Published on October 11th, 2016 | by Lauren Bycroft0
Batman: Return Of The Caped Crusaders
Batman: Return of the Caped Crusaders premiered on Night 1 of New York Comic Con to palpable joy and roaring laughter.
The new animated film which marks the return of Adam West, Burt Ward, and Julie Newmar to the cowl, tunic, and cat suit is a remarkably witty and worthy counterpart to the live action film and television series of the 60s. Despite a touch of unevenness with Newmar’s Catwoman, the movie is an incredibly well managed piece of nostalgic and still modern filmmaking.
Bruce Wayne and Dick Grayson are home at Wayne Manor relaxing, taking a break from fighting crime when their regularly scheduled television programming is interrupted by none other than The Penguin, Joker, Riddler, and Catwoman. What follows is a meta and self-aware adventure featuring double crosses, triple crosses, alliterative quips, and enough holy this and that exclamations from Robin to shake a stick at.
Oh, and don’t forget the Bat Rocket! The film contains a lot of interesting and unexpected character dynamics, the paring of Robin and Catwoman is particularly fun and unexpected though it leads to a weird tone deaf moment. Robin, about to take Catwoman to the Bat Cave informs her that she’ll need to be unconscious as to avoid revealing the location. Before he mists her with Bat Sleep Spray she says, “I trust you’ll keep your hands to yourself.” Instead of the very moral and upright Robin protesting that he would never do such a thing he leers at her for a second, taking in her body in particular, and then shakes it off.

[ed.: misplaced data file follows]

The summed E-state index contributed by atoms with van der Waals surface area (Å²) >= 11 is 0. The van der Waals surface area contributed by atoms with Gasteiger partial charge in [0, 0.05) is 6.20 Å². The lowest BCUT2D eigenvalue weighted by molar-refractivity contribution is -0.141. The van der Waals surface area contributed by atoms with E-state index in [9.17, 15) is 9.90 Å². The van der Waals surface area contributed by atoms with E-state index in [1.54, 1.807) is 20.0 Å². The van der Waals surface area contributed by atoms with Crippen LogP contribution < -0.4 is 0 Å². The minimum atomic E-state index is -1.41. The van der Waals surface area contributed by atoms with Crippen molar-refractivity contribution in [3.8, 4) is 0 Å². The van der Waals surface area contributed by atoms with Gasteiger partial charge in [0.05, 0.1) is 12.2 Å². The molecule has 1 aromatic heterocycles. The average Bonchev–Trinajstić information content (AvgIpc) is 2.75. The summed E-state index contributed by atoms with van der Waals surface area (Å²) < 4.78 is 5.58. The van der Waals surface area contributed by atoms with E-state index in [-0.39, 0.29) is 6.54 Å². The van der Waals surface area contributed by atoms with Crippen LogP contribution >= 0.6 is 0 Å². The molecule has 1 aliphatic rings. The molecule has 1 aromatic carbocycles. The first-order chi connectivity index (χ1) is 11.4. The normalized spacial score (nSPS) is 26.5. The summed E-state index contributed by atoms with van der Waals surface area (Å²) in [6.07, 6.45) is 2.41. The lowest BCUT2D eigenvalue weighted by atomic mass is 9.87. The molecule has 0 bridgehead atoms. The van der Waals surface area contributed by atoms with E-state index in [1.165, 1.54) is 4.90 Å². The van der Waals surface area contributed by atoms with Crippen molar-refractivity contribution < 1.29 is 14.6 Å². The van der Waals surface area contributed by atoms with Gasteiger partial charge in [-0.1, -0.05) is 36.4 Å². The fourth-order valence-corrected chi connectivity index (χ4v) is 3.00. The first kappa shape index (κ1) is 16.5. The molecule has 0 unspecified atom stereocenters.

It’s an odd moment concerning a female character that is otherwise written with agency that goes toe to toe with all the powerful men around her.
I spoke with the director, writers, and star of Return of the Caped Crusaders before the film’s premiere and it was evident how much affection they had for the 60s incarnation and how confident they were in what they had created. While they all felt that there was room for both the serious Batman of the current live action films and the more humorous Batman of West’s making to coexist, director Rick Morales in particular felt that this was the perfect time for the 60s Batman to make his return and I have to agree.
It was a nice change of pace to laugh at Batman’s exploits without the film losing credibility. James Tucker and Michael Jelenic, producers and writers of the film, worked together previously on Batman: The Brave and the Bold which harkened back to the West’s incarnation. Additionally they both spoke about the silver age comics of the 50s as a major influence on both the West television show and their new animated film.
Overall, Batman: Return of the Caped Crusaders is a welcome change from the dark incarnations created by Christopher Nolan and Zack Snyder. It’s a fun, sincere, smartly written film that the whole family can enjoy. While it pays homage to the Batman of decades past it doesn’t feel hokey or out of place in a modern age that has given us three more incarnations of the Caped Crusader since West’s tenure.
Watching the film, it’s hard to believe West is 88 years old and last donned the cowl and tights 50 years ago. After a one night only premiere in theaters on October 10, Batman: Return of the Caped Crusaders will come to digit platforms on Tuesday, October 11, and DVD and blu-ray on November 1.